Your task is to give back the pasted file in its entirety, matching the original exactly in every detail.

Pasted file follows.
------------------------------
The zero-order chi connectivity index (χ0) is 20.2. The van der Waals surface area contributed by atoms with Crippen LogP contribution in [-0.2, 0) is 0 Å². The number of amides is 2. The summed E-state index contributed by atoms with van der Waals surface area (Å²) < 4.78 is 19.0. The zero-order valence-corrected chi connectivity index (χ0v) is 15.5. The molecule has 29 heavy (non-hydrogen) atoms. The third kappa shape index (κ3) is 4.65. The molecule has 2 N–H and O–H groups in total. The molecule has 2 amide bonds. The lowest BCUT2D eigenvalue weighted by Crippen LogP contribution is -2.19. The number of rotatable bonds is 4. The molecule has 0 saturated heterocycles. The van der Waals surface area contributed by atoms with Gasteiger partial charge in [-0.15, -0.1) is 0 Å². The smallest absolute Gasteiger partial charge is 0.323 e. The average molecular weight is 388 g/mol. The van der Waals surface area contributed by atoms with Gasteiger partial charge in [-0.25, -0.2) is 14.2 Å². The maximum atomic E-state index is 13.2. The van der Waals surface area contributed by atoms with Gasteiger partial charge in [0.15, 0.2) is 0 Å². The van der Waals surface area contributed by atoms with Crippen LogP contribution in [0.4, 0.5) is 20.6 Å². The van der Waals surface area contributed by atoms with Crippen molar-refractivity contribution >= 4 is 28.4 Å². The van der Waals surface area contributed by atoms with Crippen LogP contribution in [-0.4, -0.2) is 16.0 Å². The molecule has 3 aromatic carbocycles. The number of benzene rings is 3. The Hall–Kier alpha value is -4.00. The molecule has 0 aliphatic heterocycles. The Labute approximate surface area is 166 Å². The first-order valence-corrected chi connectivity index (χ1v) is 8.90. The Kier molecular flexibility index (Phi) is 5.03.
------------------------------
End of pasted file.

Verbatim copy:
The zero-order chi connectivity index (χ0) is 20.2. The van der Waals surface area contributed by atoms with Crippen LogP contribution in [-0.2, 0) is 0 Å². The number of amides is 2. The summed E-state index contributed by atoms with van der Waals surface area (Å²) < 4.78 is 19.0. The zero-order valence-corrected chi connectivity index (χ0v) is 15.5. The molecule has 29 heavy (non-hydrogen) atoms. The third kappa shape index (κ3) is 4.65. The molecule has 2 N–H and O–H groups in total. The molecule has 2 amide bonds. The lowest BCUT2D eigenvalue weighted by Crippen LogP contribution is -2.19. The number of rotatable bonds is 4. The molecule has 0 saturated heterocycles. The van der Waals surface area contributed by atoms with Gasteiger partial charge in [-0.15, -0.1) is 0 Å². The smallest absolute Gasteiger partial charge is 0.323 e. The average molecular weight is 388 g/mol. The van der Waals surface area contributed by atoms with Gasteiger partial charge in [-0.25, -0.2) is 14.2 Å². The maximum atomic E-state index is 13.2. The van der Waals surface area contributed by atoms with Gasteiger partial charge in [0.15, 0.2) is 0 Å². The van der Waals surface area contributed by atoms with Crippen LogP contribution in [0.4, 0.5) is 20.6 Å². The van der Waals surface area contributed by atoms with Crippen molar-refractivity contribution >= 4 is 28.4 Å². The van der Waals surface area contributed by atoms with Crippen LogP contribution in [-0.4, -0.2) is 16.0 Å². The molecule has 3 aromatic carbocycles. The number of benzene rings is 3. The Hall–Kier alpha value is -4.00. The molecule has 0 aliphatic heterocycles. The Labute approximate surface area is 166 Å². The first-order valence-corrected chi connectivity index (χ1v) is 8.90. The Kier molecular flexibility index (Phi) is 5.03.